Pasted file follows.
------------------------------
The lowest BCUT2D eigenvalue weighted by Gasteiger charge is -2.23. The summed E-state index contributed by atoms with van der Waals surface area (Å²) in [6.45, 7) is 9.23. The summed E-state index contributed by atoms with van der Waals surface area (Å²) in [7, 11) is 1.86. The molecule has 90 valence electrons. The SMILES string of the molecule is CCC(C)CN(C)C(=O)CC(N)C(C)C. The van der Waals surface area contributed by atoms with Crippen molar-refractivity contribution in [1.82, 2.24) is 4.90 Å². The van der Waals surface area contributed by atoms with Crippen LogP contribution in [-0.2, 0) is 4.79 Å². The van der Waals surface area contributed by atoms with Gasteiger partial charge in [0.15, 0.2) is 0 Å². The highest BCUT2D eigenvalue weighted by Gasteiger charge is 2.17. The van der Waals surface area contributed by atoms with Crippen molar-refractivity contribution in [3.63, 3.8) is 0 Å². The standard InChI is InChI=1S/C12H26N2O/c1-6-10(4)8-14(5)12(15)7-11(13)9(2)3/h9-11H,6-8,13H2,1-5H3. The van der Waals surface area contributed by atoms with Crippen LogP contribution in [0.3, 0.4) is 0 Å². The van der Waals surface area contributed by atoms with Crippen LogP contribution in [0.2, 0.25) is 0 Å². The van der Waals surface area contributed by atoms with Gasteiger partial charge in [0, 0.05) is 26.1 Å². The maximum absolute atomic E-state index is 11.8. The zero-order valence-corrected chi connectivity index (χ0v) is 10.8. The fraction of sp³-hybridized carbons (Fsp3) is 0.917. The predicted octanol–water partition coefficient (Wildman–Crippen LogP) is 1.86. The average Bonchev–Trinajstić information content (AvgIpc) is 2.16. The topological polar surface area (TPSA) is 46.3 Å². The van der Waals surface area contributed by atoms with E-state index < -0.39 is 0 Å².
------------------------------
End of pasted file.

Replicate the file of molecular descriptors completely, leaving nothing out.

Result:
The lowest BCUT2D eigenvalue weighted by Gasteiger charge is -2.23. The summed E-state index contributed by atoms with van der Waals surface area (Å²) in [6.45, 7) is 9.23. The summed E-state index contributed by atoms with van der Waals surface area (Å²) in [7, 11) is 1.86. The molecule has 90 valence electrons. The SMILES string of the molecule is CCC(C)CN(C)C(=O)CC(N)C(C)C. The van der Waals surface area contributed by atoms with Crippen molar-refractivity contribution in [1.82, 2.24) is 4.90 Å². The van der Waals surface area contributed by atoms with Crippen LogP contribution in [-0.2, 0) is 4.79 Å². The van der Waals surface area contributed by atoms with Gasteiger partial charge in [0.15, 0.2) is 0 Å². The highest BCUT2D eigenvalue weighted by Gasteiger charge is 2.17. The van der Waals surface area contributed by atoms with Crippen molar-refractivity contribution in [3.63, 3.8) is 0 Å². The standard InChI is InChI=1S/C12H26N2O/c1-6-10(4)8-14(5)12(15)7-11(13)9(2)3/h9-11H,6-8,13H2,1-5H3. The van der Waals surface area contributed by atoms with Crippen LogP contribution in [0.3, 0.4) is 0 Å². The van der Waals surface area contributed by atoms with Crippen LogP contribution in [0.2, 0.25) is 0 Å². The van der Waals surface area contributed by atoms with Gasteiger partial charge in [0, 0.05) is 26.1 Å². The maximum absolute atomic E-state index is 11.8. The zero-order valence-corrected chi connectivity index (χ0v) is 10.8. The fraction of sp³-hybridized carbons (Fsp3) is 0.917. The predicted octanol–water partition coefficient (Wildman–Crippen LogP) is 1.86. The average Bonchev–Trinajstić information content (AvgIpc) is 2.16. The topological polar surface area (TPSA) is 46.3 Å². The van der Waals surface area contributed by atoms with E-state index < -0.39 is 0 Å².